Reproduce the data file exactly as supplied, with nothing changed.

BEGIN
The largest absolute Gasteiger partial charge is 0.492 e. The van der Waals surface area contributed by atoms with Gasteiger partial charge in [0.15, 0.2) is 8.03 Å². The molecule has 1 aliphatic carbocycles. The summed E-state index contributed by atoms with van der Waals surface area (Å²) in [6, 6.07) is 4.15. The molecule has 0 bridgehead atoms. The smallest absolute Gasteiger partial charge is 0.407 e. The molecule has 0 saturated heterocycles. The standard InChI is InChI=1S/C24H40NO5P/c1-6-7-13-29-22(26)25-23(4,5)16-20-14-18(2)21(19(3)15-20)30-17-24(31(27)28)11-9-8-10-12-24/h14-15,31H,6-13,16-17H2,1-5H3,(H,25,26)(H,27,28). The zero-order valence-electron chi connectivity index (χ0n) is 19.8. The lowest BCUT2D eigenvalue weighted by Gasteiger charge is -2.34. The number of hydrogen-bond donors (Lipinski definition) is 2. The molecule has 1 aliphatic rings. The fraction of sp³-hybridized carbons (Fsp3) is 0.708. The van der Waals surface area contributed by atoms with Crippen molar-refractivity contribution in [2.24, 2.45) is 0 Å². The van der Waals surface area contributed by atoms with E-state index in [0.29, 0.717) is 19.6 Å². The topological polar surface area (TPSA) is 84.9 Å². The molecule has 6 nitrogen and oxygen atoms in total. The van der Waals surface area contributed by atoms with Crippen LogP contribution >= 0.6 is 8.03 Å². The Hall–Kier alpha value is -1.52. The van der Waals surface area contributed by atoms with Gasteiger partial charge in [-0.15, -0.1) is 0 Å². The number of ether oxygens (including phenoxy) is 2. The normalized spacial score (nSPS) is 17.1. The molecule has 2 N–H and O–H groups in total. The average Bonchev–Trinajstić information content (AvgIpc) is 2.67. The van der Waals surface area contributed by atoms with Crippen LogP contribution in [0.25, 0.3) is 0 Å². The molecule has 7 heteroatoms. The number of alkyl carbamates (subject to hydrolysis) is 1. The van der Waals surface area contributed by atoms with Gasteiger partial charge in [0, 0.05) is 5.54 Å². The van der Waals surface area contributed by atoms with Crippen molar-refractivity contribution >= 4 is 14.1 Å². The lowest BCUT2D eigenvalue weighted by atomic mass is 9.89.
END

The largest absolute Gasteiger partial charge is 0.492 e. The van der Waals surface area contributed by atoms with Gasteiger partial charge in [0.15, 0.2) is 8.03 Å². The molecule has 1 aliphatic carbocycles. The summed E-state index contributed by atoms with van der Waals surface area (Å²) in [6, 6.07) is 4.15. The molecule has 0 bridgehead atoms. The smallest absolute Gasteiger partial charge is 0.407 e. The molecule has 0 saturated heterocycles. The standard InChI is InChI=1S/C24H40NO5P/c1-6-7-13-29-22(26)25-23(4,5)16-20-14-18(2)21(19(3)15-20)30-17-24(31(27)28)11-9-8-10-12-24/h14-15,31H,6-13,16-17H2,1-5H3,(H,25,26)(H,27,28). The zero-order valence-electron chi connectivity index (χ0n) is 19.8. The lowest BCUT2D eigenvalue weighted by Gasteiger charge is -2.34. The number of hydrogen-bond donors (Lipinski definition) is 2. The molecule has 1 aliphatic rings. The fraction of sp³-hybridized carbons (Fsp3) is 0.708. The van der Waals surface area contributed by atoms with Crippen molar-refractivity contribution in [2.24, 2.45) is 0 Å². The van der Waals surface area contributed by atoms with E-state index in [0.29, 0.717) is 19.6 Å². The topological polar surface area (TPSA) is 84.9 Å². The molecule has 6 nitrogen and oxygen atoms in total. The van der Waals surface area contributed by atoms with Crippen LogP contribution >= 0.6 is 8.03 Å². The Hall–Kier alpha value is -1.52. The van der Waals surface area contributed by atoms with Gasteiger partial charge in [-0.15, -0.1) is 0 Å². The number of ether oxygens (including phenoxy) is 2. The normalized spacial score (nSPS) is 17.1. The molecule has 2 N–H and O–H groups in total. The average Bonchev–Trinajstić information content (AvgIpc) is 2.67. The van der Waals surface area contributed by atoms with Crippen LogP contribution in [0.25, 0.3) is 0 Å². The molecule has 7 heteroatoms. The number of alkyl carbamates (subject to hydrolysis) is 1. The van der Waals surface area contributed by atoms with Gasteiger partial charge in [0, 0.05) is 5.54 Å². The van der Waals surface area contributed by atoms with Crippen molar-refractivity contribution >= 4 is 14.1 Å². The lowest BCUT2D eigenvalue weighted by atomic mass is 9.89.